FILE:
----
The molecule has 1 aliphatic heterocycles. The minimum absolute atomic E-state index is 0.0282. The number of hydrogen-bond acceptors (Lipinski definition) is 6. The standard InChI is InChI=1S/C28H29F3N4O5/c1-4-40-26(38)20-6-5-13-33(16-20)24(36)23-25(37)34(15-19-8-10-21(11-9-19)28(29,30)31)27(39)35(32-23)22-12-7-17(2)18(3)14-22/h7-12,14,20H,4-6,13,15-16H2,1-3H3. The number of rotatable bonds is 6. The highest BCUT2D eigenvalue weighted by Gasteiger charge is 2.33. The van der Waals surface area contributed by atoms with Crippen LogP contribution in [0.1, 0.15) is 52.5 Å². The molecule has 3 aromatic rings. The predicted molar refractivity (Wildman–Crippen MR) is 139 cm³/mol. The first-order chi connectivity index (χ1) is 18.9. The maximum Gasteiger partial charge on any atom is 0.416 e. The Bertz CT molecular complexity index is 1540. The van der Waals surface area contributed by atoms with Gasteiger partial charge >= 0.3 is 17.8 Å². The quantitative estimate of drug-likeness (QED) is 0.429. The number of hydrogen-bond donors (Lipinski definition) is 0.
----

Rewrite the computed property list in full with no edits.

The molecule has 1 aliphatic heterocycles. The minimum absolute atomic E-state index is 0.0282. The number of hydrogen-bond acceptors (Lipinski definition) is 6. The standard InChI is InChI=1S/C28H29F3N4O5/c1-4-40-26(38)20-6-5-13-33(16-20)24(36)23-25(37)34(15-19-8-10-21(11-9-19)28(29,30)31)27(39)35(32-23)22-12-7-17(2)18(3)14-22/h7-12,14,20H,4-6,13,15-16H2,1-3H3. The number of rotatable bonds is 6. The highest BCUT2D eigenvalue weighted by Gasteiger charge is 2.33. The van der Waals surface area contributed by atoms with Crippen LogP contribution in [0.1, 0.15) is 52.5 Å². The molecule has 3 aromatic rings. The predicted molar refractivity (Wildman–Crippen MR) is 139 cm³/mol. The first-order chi connectivity index (χ1) is 18.9. The maximum Gasteiger partial charge on any atom is 0.416 e. The Bertz CT molecular complexity index is 1540. The van der Waals surface area contributed by atoms with Gasteiger partial charge >= 0.3 is 17.8 Å². The quantitative estimate of drug-likeness (QED) is 0.429. The number of hydrogen-bond donors (Lipinski definition) is 0.